Susceptibility to malaria: Genetic and environmental factors

Who is the most susceptible to malaria? What factors affect disease infection and progression? Read this to find out.
Last update29th Apr 2021

There are a number of factors that influence malarial infection and the course of the disease. Here we will discuss mechanisms that protect individuals from infection and factors that increase susceptibility to malaria.

Genetic traits that protect against malaria infection

Over the millennia, humans have evolved some protective mechanisms against malaria. Let’s first consider the genetic traits that offer some protection.

Some genetic traits cause shape changes in red blood cells (RBCs) which prevent the malaria parasite, Plasmodium, from invading the cell and initiating its reproduction. Typically, people carrying these traits do not show symptoms of disorders caused by the trait itself. There are three main genetic defenses that alter RBC shape:

  1. Sickle cell trait, the most common genetic defense, occurs in individuals with one abnormal allele of the ß-globin gene. It causes some RBCs to take on an abnormal sickle shape, reducing susceptibility to infection by P. falciparum.
  2. Hemoglobin AC affects the shape and structure of RBCs, protecting against P. falciparum infection.
  3. Hereditary ovalocytosis creates elliptically shaped RBCs which interferes with the parasite's ability to adhere to, invade, and grow within the cells.
Figure 1. Genetic traits that alter the shape of red blood cells (RBCs) include sickle cell trait, hemoglobin AC, and hereditary ovalocytosis. Shape changes interfere with the ability of Plasmodium to invade these RBCs and offer some protection against malaria infection.

Other genetic traits prevent the malaria parasite from growing within the cells. Let’s look at three examples:

  1. Glucose-6-phosphate dehydrogenase (G6PD) deficiency prevents the growth of P. falciparum within red blood cells.
  2. Beta thalassemia puts affected individuals at a lower risk of P. falciparum infection due to the persistence of hemoglobin F—fetal hemoglobin—which isn’t as easily broken down by the malarial parasite, making these cells somewhat resistant.
  3. Duffy antigens, receptors on RBCs, can be highjacked by P. vivax to help allow it to invade the cell. But many Africans are Duffy antigen-negative, which probably protects them against vivax malaria.
Figure 2. Genetic traits that prevent Plasmodium from growing inside cells include glucose-6-phosphate dehydrogenase (G6PD) deficiency, beta thalassemia, and absence of the Duffy antigen.

Acquired immunity against malaria infection

So those are the genetic factors, but what about acquired immunity?

It is not surprising to learn that if we are exposed to malaria, we will develop anti-malarial antibodies that confer some resistance against future infection. So, people who have been previously infected with malaria, and survived, especially those in endemic areas, will be less susceptible to future infection. But, those with acquired immunity who are re-infected will generally exhibit a lower disease severity.

Figure 3. Acquired immunity is possible in those individuals who have been previously exposed to malaria.

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Populations susceptible to malaria infection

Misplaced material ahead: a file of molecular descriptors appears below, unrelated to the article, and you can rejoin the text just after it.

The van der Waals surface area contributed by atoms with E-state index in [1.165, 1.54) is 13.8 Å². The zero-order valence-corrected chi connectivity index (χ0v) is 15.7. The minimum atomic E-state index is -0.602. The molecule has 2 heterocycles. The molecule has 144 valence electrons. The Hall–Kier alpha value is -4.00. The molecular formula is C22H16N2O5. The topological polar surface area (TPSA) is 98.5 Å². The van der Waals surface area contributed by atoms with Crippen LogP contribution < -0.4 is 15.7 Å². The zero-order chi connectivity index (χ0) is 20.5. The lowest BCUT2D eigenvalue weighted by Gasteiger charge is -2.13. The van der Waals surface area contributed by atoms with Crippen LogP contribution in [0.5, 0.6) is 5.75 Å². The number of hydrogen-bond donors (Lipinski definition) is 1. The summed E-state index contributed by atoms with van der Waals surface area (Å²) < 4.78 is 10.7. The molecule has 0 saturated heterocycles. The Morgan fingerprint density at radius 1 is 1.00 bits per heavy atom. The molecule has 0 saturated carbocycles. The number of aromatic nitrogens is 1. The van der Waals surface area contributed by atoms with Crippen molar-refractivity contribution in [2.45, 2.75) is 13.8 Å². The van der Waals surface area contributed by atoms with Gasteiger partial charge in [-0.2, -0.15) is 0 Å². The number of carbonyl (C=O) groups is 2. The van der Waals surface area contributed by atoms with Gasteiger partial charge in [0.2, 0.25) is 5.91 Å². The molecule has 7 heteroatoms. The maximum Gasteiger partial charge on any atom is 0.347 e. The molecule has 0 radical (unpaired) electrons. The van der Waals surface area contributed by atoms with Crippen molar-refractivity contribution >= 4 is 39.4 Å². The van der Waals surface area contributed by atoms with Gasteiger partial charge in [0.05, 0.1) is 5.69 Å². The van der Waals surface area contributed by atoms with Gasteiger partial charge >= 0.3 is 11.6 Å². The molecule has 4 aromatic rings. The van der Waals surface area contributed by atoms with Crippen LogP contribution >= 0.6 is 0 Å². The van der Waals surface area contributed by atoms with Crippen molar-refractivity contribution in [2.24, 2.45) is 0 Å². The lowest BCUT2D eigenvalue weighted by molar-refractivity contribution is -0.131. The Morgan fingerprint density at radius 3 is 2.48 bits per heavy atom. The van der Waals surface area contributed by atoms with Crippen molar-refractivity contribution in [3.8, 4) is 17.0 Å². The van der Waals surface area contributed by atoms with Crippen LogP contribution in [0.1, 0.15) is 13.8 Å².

Unfortunately, there are certain populations who are more susceptible to infection and have both higher morbidity and mortality rates than others.

The first group is pregnant women. The mortality rate for pregnant women infected with P. falciparum malaria is up to 50%. To make matters worse, the infection can cause massive hemolysis in the developing baby.

Figure 4. Pregnant women are more susceptible to malaria infection. The mortality rate for pregnant women infected with falciparum malaria is up to 50%.

Secondly, let’s consider babies under six months of age. Now, many African mothers have had several bouts of malaria and they have some antibodies, so their babies may well be protected after birth for three to six months by maternal antibodies. It's not complete protection, but it is some.

Figure 5. Babies between three and six months are temporarily protected by maternal antibodies, which include anti-malarial antibodies if their mother was exposed to malaria multiple times.

But because of their immature immune system, children between six months and five-years-old are quite susceptible to P. falciparum infection. In fact, they have morbidity and mortality rates at close to 10%.

Figure 6. Children between six months and five-years-old are more susceptible to malaria infection. The mortality rate for children in this age group is 10%.

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Recommended reading

  • Ashley, EA, Phyo, AP, and Woodrow, CJ. 2018. Malaria. Lancet391:1608­–1621. PMID: 29631781
  • Fairhurst, RM and Wellems, TE. 2014. “Malaria (Plasmodium Species)”. In: Mandell, Douglas, and Bennett’s Principles and Practice of Infectious Diseases, edited by Bennett, JE, Dolin, R, Blaser, MJ. 8th edition. Philadelphia: Elsevier Saunders. (Fairhurst and Wellems 2014, 3070–3090)
  • Phillips, MA, Burrows, JN, Manyando, C, et al. 2017. Malaria. Nat Rev Dis Primers3: 17050. PMID: 28770814
  • World Health Organization. 2019. World malaria report 2019. World Health Organization

About the author

John F. Fisher, MD MACP FIDSA
John is a Professor of Medicine (Infectious Diseases) at the Medical College of Georgia, Augusta University, USA.
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